Wind energy certificate startup expands into solar

Service gives utility customers “easy and affordable way for people to support renewable energy.”

Chicago clean energy startup Hero Power is expanding its renewable energy certificates program from wind into solar as well. More after today’s tech headlines…

Today’s headlines:

🌞 SOLAR: Argonne National Laboratory is developing technology to cost effectively monitor birds’ interactions with solar infrastructure. A combination of computer vision and artificial intelligence will collect data on what happens when birds fly past, perch on, or collide with solar panels. (Argonne National Laboratory)

💰 FUNDING: Faraday Technology in Englewood, Ohio, is the sole Midwest small business in the group of nine to receive a collective $3 million from the U.S. Environmental Protection Agency to develop and commercialize technologies to protect the environment. This is the second round of EPA funding for Faraday, which will use the resources to develop electrochemical extraction and remediation of per- and polyfluoroalkyl substances (PFAS) in soils as well as to develop electrochemical treatment of wastewater and landfill leachate streams contaminated with PFAS. (EPA)

🤝 PARTNERSHIP: Johnston, Iowa-based fintech company Growers Edge and agricultural artificial intelligence company Arva Intelligence are partnering on data-backed solutions that reduce farmers’ risk of implementing new technologies to boost efficiency, sustainability, and profitability. (news release)

Now, more on Hero Power

The digital clean energy platform launched in 2018 and started serving customers in November 2019 “as an easy and affordable way for people to support renewable energy,” said co-founder and CEO Ty Benefiel. Until this spring, the business focused on providing renewable energy certificates for wind energy, but now it has expanded into the solar sector with its new solar share program.

THE TECHNOLOGY: Northern Illinois residents served by utility ComEd can sign up for Hero’s program. Hero buys electricity from the energy market and every time a participant pays their electric bill, it matches 100% of the electricity with green energy certificates; a portion of the money is sent to a wind farm. The consumer does not pay anything above their regular utility bill charges. The new solar share program brings together customers who have financial means but no ability to install solar panels on their homes with people without the financial means who want to install solar.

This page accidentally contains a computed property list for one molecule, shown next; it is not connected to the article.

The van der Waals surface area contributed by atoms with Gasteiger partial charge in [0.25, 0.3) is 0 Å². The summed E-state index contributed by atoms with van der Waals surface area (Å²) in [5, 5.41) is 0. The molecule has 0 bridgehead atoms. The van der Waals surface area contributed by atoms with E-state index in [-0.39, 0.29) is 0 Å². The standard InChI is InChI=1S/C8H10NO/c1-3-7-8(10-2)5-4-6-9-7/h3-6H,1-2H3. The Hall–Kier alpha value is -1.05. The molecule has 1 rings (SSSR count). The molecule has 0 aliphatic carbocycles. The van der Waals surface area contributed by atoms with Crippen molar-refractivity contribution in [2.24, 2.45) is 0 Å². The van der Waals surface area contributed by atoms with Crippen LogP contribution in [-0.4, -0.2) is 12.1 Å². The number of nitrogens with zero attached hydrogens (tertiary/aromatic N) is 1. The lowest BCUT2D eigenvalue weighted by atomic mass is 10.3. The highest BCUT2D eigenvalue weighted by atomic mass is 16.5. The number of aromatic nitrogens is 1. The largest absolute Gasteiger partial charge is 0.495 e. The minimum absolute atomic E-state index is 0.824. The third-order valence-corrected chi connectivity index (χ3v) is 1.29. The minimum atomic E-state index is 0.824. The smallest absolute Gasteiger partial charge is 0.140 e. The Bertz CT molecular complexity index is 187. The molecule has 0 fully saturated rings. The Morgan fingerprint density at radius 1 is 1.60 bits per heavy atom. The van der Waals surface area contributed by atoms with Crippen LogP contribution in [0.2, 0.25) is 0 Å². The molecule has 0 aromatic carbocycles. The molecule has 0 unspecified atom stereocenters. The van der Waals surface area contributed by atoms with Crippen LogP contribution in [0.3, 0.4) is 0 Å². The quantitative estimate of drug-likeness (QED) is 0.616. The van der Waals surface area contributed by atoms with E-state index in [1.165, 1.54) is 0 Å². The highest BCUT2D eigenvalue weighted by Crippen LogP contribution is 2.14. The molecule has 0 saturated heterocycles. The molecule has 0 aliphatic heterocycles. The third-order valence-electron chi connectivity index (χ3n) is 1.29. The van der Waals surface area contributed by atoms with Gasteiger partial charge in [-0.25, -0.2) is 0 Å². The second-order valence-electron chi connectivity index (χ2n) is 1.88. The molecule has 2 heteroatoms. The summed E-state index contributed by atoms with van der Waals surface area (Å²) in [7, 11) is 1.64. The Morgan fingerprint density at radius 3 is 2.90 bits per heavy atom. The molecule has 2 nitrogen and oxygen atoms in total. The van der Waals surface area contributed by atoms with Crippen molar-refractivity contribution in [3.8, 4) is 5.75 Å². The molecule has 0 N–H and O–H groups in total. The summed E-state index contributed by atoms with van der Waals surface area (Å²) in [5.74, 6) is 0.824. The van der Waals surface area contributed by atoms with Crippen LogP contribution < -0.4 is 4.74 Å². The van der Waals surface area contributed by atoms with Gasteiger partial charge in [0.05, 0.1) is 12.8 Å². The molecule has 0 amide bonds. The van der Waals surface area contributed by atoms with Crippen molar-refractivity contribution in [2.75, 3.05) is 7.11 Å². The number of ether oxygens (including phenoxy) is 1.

THE IMPACT: Hero Power helps to get more solar power into the energy grid and helps utility customers lower their carbon footprint by being more energy efficient. Solar share program subscribers get points in return for their monthly subscriptions that can be redeemed for items including smart thermostats, energy efficiency products, and gift cards. The subscriber-funded solar panels are installed on recipients’ roofs for free, and 10% of the power generated goes toward offsetting their electric bill. “Our whole goal with everything we do is to help promote ways to combat climate change,” Benefiel said. “We’re trying a multi-front effort to educate, engage, and empower people to make the right decisions on how to combat climate change.”

KEY CHALLENGE: The pandemic has slowed or stalled solar installations nationwide. Benefiel notes the need to get the power grid to 100% renewables by the end of the decade to meet climate action goals, but right now only 17% of the grid is renewable energy. The pandemic’s impact could hinder progress toward achieving that goal. “We can’t afford to take a step back. With the solar share program we hope to really speed up the time it takes to get enough residential solar installed to meet the 100% renewable energy goals by end of this decade.”

WHAT’S NEXT: Hero Power’s goal for the remainder of this year is to have 25 solar projects in the Chicago area that are funded by people across the country. It also aims to fund 100 million kW hours of clean electricity with the wind program.

Do you know of other Midwest businesses using technology to improving access to renewable energy? Send news tips, press releases, and feedback to katie@centered.tech or connect on Twitter @centereddottech.

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